├l


Try it online!

Explanation:

├l
├   binary representation (without leading zeroes)
l  length


Since Actually uses arbitrary-width integers, this will work for any input, so long as there is enough memory and time.

### Japt, 2 bytes

¢l


¢ converts the input into a base-2 string

l returns the length

Thanks ETHproductions for shaving off 3 bytes.

• Awesome, thanks! ¢ is a shortcut for Us2) (see the Unicode Shortcuts section of the docs), which allows you to just do ¢l for 2 bytes. (I should add an implicit U at the beginning of every program...) Dec 31, 2016 at 12:49

# PHP, 21 bytes

<?=-~log($argv[1],2);  • log(x,2) Computes log2(x) • ~ is the binary negation operator that also cast to int • - take opposite ### 28 bytes <?=strlen(decbin($argv[1]));

• decbin convert to binary
• strlen takes length

<?=floor(log($argv[1],2))+1;  • log(x,2) compute log2(x) • floor ... +1 takes floor plus 1 ### 32 bytes (Thanks Titus) for(;2**++$i<=$argv[1];);echo$i;

• 2**$n compute 2^n ie. pow(2,n) until superior to$argv[1]
• It would appear you no longer need the log(x,2) or floor ... +1 explanations Dec 29, 2016 at 12:21
• OK, seems like a display bug (see my edit) Dec 30, 2016 at 6:50
• Your looping solution fails for powers of 2 (1,2,4,8 etc.); fix with <= instead of <. And for(;2**++$i<=$argv[1];);echo$i; is two bytes shorter. Feb 7, 2017 at 19:18 # APL, 6 bytes 1+⌊2⍟⍵ Omega is the right argument, which is replaced with the number in question. Try it online! • As it is, this would require curly brackets to make it a function. However, you can make it a function train with ⌊1+2⍟⊢. (link) Dec 27, 2016 at 16:41 # Julia, 16 bytes n->endof(bin(n))  Anonymous function. • endof is shorter than length. Dec 27, 2016 at 16:24 # Pyth - 3 bytes Alternative 3 byte answer. Takes floor(log2(n))+1 hsl  # RProgN, 4 Bytes. ~2BL  ## Explained ~2BL # ~ # Zero Space Segment, The rest of this code is interpreted as if it were a bunch of characters separated by spaces. 2B # Convert implicit input to Base 2 L # Get the length of that, and implicitly output.  Try it online! • "ZSS" is not an explanation of ~ to anyone who didn't already know. Dec 28, 2016 at 5:32 • Sorry, Added a bit of detail. Dec 28, 2016 at 5:36 ## awk, 32 bytes Iterate 2's exponent and see when it's greater than given value. Return the value in exit: {for(;++i<=32;)if(2^i>$0)exit i}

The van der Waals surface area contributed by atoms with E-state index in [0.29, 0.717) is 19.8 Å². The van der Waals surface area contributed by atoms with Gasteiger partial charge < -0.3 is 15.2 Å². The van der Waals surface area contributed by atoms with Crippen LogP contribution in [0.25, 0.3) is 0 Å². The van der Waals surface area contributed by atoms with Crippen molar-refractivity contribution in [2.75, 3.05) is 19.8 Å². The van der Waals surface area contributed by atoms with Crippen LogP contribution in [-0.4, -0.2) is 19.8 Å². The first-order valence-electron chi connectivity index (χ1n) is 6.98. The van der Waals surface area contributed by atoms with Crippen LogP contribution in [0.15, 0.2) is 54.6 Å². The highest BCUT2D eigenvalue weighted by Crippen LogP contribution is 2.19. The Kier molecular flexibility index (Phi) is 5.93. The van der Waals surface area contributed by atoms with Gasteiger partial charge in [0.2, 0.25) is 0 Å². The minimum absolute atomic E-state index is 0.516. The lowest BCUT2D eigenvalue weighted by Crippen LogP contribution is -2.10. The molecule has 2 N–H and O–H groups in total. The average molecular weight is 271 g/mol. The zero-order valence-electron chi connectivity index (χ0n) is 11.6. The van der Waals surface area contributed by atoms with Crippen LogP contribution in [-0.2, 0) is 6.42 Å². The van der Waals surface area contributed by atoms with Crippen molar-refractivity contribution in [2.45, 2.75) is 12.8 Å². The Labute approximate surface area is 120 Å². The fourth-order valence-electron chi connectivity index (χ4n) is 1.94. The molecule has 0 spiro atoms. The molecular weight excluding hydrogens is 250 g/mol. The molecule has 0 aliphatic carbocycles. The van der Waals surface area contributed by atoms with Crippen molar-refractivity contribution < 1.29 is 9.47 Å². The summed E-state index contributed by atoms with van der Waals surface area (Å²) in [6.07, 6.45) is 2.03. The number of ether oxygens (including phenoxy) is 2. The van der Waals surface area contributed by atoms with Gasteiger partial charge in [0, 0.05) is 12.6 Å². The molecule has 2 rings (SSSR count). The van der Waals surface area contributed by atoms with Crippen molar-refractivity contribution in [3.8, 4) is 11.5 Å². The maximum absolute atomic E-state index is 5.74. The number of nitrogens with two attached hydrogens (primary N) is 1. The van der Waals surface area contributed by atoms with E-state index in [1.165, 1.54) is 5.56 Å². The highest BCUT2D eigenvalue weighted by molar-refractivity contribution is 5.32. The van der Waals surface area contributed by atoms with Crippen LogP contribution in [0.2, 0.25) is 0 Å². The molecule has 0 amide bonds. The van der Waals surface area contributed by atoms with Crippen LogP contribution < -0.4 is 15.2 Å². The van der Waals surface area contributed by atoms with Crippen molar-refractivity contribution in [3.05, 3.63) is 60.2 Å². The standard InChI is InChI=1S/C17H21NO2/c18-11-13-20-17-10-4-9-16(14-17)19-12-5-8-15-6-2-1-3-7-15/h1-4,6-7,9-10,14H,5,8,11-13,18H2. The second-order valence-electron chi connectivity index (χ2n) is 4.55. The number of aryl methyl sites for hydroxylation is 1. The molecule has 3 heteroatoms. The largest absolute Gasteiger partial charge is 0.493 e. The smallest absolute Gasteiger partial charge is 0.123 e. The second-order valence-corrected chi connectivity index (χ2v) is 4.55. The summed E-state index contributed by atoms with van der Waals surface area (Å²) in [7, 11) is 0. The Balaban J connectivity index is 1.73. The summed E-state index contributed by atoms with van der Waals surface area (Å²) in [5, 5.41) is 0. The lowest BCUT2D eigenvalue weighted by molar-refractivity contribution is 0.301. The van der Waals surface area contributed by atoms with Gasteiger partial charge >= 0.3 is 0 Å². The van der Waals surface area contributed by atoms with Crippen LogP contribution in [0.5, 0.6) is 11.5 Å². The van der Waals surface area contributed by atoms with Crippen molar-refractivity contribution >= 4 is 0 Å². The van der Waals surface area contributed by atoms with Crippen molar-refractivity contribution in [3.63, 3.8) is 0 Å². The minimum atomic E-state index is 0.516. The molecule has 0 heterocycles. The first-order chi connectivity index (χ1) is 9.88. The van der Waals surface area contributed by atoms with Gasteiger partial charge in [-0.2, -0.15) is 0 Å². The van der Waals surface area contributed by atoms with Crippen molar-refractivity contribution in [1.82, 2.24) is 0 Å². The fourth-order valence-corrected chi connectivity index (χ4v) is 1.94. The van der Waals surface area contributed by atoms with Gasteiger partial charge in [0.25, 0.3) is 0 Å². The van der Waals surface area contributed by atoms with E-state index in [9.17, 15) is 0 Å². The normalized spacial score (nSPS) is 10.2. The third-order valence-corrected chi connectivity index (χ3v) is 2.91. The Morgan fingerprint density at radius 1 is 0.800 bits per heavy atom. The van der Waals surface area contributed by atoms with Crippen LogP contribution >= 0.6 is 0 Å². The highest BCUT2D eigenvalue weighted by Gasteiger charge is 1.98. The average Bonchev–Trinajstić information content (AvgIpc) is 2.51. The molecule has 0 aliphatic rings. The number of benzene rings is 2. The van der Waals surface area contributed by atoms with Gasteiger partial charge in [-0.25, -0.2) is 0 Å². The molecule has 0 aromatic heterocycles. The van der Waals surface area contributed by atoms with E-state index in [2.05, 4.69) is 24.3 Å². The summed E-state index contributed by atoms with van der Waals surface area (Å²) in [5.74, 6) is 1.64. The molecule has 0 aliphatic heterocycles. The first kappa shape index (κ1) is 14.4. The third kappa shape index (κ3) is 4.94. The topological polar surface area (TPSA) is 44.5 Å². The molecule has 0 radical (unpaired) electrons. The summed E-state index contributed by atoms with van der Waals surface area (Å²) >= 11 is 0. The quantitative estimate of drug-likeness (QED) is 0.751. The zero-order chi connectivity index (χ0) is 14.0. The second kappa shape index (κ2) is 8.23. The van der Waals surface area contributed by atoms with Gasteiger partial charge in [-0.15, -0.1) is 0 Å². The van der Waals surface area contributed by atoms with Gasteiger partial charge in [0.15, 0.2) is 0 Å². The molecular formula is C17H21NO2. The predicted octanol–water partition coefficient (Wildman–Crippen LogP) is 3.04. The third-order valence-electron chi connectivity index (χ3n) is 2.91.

Run it:

$echo 4294967295| awk '{for(;++i<=32;)if(2^i>$0)exit i}'
$echo$?
32


# C, 27 bytes

f(n){return n?1+f(n/2u):0;}


Inspired by the answer by Quentin. Uses an unsigned literal to avoid overflow when using 32-bit integers. Might be able to cut the unsigned part if int is 64-bit, but it's more interesting this way.

# C, 47 39 bytes

int L(uint32_t X){return X?1+L(X/2):0;}


Not using a library function. The algorithm counts the number of bits needed by shifting right (or the equivalent divide by 2) until 0.

# Matlab, 21 Bytes

c=@(x)nnz(dec2bin(x))


Yay for anonymous functions!

Example usage:

c(6)

ans =

3


# Julia, 15 bytes

n->ndigits(n,2)


This is an anonymous function that wraps Julia's built-in ndigits function that counts the number of digits of the input in the given base. Here we're giving it a base of 2.

Try it online!

# J, 11 bytes

2&(1+<.@^.)


This is a monadic verb that accepts input on the right.

2&(    @^.)  NB. Base 2 logarithm of the input
<.      NB. Floor


Could likely be improved using # (tally) and #: (binary representation) but I haven't figured that part out yet.

Try it online!

• It's just #@#:
– Aky
Jan 1, 2017 at 20:29

# ForceLang, 88 bytes

Noncompeting, requires the latest interpreter release, which postdates the question. (The ln implementation used previously was too inaccurate with large values)